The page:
Exactly a month after my last post, my next post is similar – and completely different. The draft of my last project is finished and the partial requested as part of the Mills and Boon Modern Blitz is with the editor. The full manuscript is with beta readers. So, of course, I’ve started something new.
This series has been nice and neat from the beginning, so I wanted to keep on going with the next book as soon as the first one was off with beta readers. The heroine features in two brief scenes in the first book and she took shape easily and formed the backbone of the next book.
But then it stopped being easy. I have seen authors say countless times that there is a stage of every book where you think it sucks. I haven’t found that necessarily true – or each book sucks in a different way, which makes it difficult to know if you’re on the wrong track and will have to revise the life out of it later or if it’s just that wishy-washy stage of writing when you don’t quite know if you’re on the right track.
The last book I wrote, I thought pretty intensely about it for two days (including four hours of walking around Vienna with my headphones in!), then I had a five-hour train journey and outlined the whole thing in one sitting. There were only minimal changes to the outline as I went along to flesh out the romance rather than the external plot. There was one wobble at the 30k mark (more than halfway through for a 50k manuscript for the Presents/Modern line), which I felt my way through and ended up writing one of the pivotal scenes for their relationship and it worked well. The research created a lovely shell of a plot, the characters formed organically and only needed a bit of sharpening in the outline to keep the internal conflict focussed, and the thing practially wrote itself in about four weeks.
This one, now… THIS one has been completely different. The hero’s internal conflict has taken a lot of working out and I’m still not completely satisfied with it (although I did come up with a bit of good background as I was going to sleep last night). Sometimes I worry he sounds like every other hero I’ve written recently because I can’t quite ‘see’ him all the time, yet. It doesn’t help that he’s a different sort of character to what I’ve been writing. He’s very much a gentleman on the surface, with a focussed, unemotional streak underneath.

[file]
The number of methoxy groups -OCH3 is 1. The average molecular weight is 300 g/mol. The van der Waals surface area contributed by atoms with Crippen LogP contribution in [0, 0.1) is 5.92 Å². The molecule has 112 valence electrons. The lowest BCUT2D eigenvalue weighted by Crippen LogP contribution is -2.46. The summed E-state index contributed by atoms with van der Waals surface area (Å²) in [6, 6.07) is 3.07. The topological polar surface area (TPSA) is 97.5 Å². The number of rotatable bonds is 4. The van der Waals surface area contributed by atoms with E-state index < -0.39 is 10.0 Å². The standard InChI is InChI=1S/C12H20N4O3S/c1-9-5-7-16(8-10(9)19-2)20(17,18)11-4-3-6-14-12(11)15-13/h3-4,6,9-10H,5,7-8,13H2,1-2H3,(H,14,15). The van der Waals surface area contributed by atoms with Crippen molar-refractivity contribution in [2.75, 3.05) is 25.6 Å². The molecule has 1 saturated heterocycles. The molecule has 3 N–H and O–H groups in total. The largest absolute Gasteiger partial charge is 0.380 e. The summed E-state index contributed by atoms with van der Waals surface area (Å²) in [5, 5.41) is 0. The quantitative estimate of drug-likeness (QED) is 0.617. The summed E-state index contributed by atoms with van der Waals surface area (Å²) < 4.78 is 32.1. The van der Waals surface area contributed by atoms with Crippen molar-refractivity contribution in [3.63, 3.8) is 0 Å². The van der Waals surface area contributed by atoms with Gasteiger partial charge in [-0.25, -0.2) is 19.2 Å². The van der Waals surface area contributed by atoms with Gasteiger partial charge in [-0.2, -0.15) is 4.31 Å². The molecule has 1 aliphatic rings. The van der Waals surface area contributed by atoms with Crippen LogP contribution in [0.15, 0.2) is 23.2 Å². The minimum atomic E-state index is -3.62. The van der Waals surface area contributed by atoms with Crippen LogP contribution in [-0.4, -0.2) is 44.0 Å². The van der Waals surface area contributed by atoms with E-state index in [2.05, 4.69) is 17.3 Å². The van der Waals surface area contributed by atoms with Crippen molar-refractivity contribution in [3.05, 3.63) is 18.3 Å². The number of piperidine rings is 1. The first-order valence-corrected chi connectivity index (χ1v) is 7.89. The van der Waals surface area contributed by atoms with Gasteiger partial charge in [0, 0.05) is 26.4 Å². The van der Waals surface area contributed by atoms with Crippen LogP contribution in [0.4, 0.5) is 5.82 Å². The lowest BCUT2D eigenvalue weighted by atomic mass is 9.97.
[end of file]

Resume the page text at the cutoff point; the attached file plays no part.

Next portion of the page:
Perhaps the biggest challenge of this project has been the balance between the hero and the heroine. Part of the hook of this story is that SHE is also an alpha personality and every bit as rich as he is. It’s enemies-to-lovers, so there are a lot of arguments. Plus the heroine has a serious back-story about why she made the choices she has. There needs to be so much of her on the page, that I’m struggling with him. Usually I experience this the other way around. I have such a forlorn, angsty hero that I run out of time to develop the heroine’s struggles.
I think this can be a good thing, because her story is very interesting and something I know quite a lot about. I THINK I can go back and give him a bit more form in editing, because I’m only 16k in and he hasn’t had a lot of POV time, yet, so he will come into his own (I hope!).
And I’m constantly forgetting that the first half of a manuscript written with the guidelines of a particular line in mind feels like groping around in the dark trying to work out what the shape of the story is. It’s getting easier to plan, but sometimes scenes just take fewer words than you expected – or more words – and then your plan starts looking skewed.
After writing my longer manuscript as a ‘single title’ release, planning seemed easy. I just outlined and then wrote from the outline as the story came. I was expecting a 75k manuscript and I got 83k. But the shape was what I’d envisaged from the start and was the natural progression of the story. When outlining the first in this series for Presents/Modern, I carefully kept the external plot minimal because I knew I wouldn’t be able to cover much. The first draft came in at 48k, which rose to 49 in the first edit. But I was biting my nails at one point that it would be too short!! There is an art to working otu how many words will be required for which bits and I’m slowly getting a vague idea of it.
But each story is different. I only wonder if experienced authors find that some of their books are just better than others.